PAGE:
Tom Salter has spent the past two and a half years working for Dstl as a research scientist. He talks to James Berressem about his typical day
The Defence Science and Technology Laboratory (Dstl) is an agency of the UK Ministry of Defence (MoD) and exists to supply the best, impartial, scientific and technical research and advice to the MoD and other government departments. Its workforce of 3500 scientists and engineers are located at three main sites. Based at the Fort Halstead site in Kent, Tom is a member of the explosives detection equipment team, which develops innovative equipment to detect and identify explosives such as TNT. He specialises in the application of spectroscopy in the detection of explosives.
Currently Tom is the technical lead on four projects, each of which aims to address particular detection requirements identified by the UK's armed forces. But developing a useful detector based on techniques such as Fourier-transform infrared (FTIR) spectroscopy and Raman spectroscopy is not straightforward. 'Since the equipment will be used by a non-technical user the detector must be easy to use', explains Tom. 'The detector must give a quick and clear result, and it must be lightweight, robust and reliable so that it works in all conditions and temperatures'.
Often equipment development projects are based on a collaboration between Dstl and external research organisations, eg universities, companies and other government departments. Tom spends some of his time reviewing published research to identify groups that are working on new technologies which might be exploited for detecting explosives. He visits developers of potential useful technology to find out more and agree contracts for them to contribute to his project. These project partners are based across the UK and the world so Tom travels a lot with work. He regularly attends large international science conferences each year to keep up to date with the latest research and meet useful contacts.
From lab tests to field trials
When he is not meeting with project partners Tom spends his day in the laboratory evaluating new technologies and prototype detectors. Tom evaluates new equipment against lab-based spectroscopic instruments such as FTIR, uv-vis and Raman spectrometers. Using samples of explosives, he tests the product's selectivity and sensitivity and builds up profiles on particular characteristics such as its false alarm rate.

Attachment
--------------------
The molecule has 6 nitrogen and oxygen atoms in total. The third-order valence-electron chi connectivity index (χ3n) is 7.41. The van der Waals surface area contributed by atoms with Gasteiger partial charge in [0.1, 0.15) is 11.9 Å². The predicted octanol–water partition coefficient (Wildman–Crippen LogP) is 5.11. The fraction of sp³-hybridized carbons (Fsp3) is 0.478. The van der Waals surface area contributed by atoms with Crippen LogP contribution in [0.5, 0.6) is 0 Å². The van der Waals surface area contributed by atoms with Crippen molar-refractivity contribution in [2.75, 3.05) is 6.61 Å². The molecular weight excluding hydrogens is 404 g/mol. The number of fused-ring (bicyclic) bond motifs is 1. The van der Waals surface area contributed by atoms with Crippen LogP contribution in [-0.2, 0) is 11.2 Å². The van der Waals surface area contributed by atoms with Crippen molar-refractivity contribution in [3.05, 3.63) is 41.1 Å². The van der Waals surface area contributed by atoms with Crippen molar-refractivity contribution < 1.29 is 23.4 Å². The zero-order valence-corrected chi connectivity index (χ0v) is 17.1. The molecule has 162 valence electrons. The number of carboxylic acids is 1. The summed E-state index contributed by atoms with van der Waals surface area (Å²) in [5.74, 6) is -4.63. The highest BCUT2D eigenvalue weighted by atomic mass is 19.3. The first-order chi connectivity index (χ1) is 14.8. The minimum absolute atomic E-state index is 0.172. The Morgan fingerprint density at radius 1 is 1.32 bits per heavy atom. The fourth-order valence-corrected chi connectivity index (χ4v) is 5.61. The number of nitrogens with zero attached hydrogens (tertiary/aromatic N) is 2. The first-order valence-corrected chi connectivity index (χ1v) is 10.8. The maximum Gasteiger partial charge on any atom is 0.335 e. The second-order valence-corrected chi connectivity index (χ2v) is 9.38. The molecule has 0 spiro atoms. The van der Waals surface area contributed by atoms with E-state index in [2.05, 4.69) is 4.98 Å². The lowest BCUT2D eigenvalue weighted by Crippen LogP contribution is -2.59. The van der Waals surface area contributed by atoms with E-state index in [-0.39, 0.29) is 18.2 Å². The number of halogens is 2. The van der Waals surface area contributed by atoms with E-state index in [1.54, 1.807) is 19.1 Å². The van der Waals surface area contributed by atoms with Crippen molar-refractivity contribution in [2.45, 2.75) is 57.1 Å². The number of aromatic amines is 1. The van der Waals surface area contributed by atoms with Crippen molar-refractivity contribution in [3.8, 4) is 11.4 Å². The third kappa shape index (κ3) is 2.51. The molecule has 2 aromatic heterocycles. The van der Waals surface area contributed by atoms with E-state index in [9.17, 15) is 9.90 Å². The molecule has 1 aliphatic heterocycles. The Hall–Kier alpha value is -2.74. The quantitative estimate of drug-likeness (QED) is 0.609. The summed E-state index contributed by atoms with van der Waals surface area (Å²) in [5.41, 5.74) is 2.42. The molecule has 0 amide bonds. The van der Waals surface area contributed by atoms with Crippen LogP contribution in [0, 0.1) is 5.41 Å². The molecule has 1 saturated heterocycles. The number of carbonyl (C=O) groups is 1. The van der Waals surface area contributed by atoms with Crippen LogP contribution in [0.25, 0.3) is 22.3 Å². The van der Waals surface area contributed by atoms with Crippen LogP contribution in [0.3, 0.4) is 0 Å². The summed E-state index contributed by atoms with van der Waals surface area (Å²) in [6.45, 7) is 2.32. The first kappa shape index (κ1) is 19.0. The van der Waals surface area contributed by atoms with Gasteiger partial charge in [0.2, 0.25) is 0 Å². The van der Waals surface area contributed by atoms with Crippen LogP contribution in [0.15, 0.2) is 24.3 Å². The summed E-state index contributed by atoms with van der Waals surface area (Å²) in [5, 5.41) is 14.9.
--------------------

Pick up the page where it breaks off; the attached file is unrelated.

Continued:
Tom also takes new equipment out for field trials where he conducts his own tests and trains the military in using the detection equipment so that he can collect feedback from soldiers on its performance. 'Placing the equipment in the hands of the military is the ultimate test of robustness - if it's possible to break something, you can guarantee they will break it', he says. Tom analyses the data collected from lab and field tests and writes a report. In his report Tom may recommend that the detector is put into production or purchased so that it can be supplied to troops or he may highlight to the developers modifications that are required.
Applying knowledge to sav
The threat UK armed forces face from explosive devices is continually changing which means Tom's work is always varied and challenging. In particular, he enjoys the applied nature of Dstl's work. 'I'm really happy that every day I'm using my knowledge of chemistry to solve real problems', he says. 'And it's satisfying to know that I'm developing products that will help save people's lives'.
Pathway to success
2007-present, research scientist, Defence Science and Technology Laboratory, Fort Halstead, Kent
2003-07, PhD in molecular spectroscopy at the University of Leicester
1999-2003, MChem in chemistry at the University of Leicester
1997-99, chemistry, maths, physics A-levels, The Hundred of Hoo Comprehensive School, Rochester
This article was originally published in The Mole